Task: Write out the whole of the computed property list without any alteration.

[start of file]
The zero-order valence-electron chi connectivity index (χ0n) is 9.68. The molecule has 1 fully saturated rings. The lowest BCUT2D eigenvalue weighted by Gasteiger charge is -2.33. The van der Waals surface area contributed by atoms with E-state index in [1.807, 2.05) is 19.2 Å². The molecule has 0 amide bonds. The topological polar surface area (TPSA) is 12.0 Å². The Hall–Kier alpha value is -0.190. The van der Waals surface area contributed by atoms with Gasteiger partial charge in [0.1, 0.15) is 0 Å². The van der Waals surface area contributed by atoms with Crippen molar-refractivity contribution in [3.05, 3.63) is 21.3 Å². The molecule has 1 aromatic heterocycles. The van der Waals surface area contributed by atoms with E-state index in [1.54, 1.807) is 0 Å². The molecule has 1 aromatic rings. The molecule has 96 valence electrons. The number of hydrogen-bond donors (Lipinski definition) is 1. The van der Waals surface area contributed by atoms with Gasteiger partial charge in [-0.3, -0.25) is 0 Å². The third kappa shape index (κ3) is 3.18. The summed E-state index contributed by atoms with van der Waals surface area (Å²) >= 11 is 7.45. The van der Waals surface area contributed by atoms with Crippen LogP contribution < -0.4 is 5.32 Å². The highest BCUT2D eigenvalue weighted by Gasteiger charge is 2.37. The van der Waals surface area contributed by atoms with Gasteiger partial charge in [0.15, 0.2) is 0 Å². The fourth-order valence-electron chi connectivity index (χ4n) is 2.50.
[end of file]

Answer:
The zero-order valence-electron chi connectivity index (χ0n) is 9.68. The molecule has 1 fully saturated rings. The lowest BCUT2D eigenvalue weighted by Gasteiger charge is -2.33. The van der Waals surface area contributed by atoms with E-state index in [1.807, 2.05) is 19.2 Å². The molecule has 0 amide bonds. The topological polar surface area (TPSA) is 12.0 Å². The Hall–Kier alpha value is -0.190. The van der Waals surface area contributed by atoms with Gasteiger partial charge in [0.1, 0.15) is 0 Å². The van der Waals surface area contributed by atoms with Crippen molar-refractivity contribution in [3.05, 3.63) is 21.3 Å². The molecule has 1 aromatic heterocycles. The van der Waals surface area contributed by atoms with E-state index in [1.54, 1.807) is 0 Å². The molecule has 1 aromatic rings. The molecule has 96 valence electrons. The number of hydrogen-bond donors (Lipinski definition) is 1. The van der Waals surface area contributed by atoms with Gasteiger partial charge in [-0.3, -0.25) is 0 Å². The third kappa shape index (κ3) is 3.18. The summed E-state index contributed by atoms with van der Waals surface area (Å²) >= 11 is 7.45. The van der Waals surface area contributed by atoms with Crippen LogP contribution < -0.4 is 5.32 Å². The highest BCUT2D eigenvalue weighted by Gasteiger charge is 2.37. The van der Waals surface area contributed by atoms with Gasteiger partial charge in [0.15, 0.2) is 0 Å². The fourth-order valence-electron chi connectivity index (χ4n) is 2.50.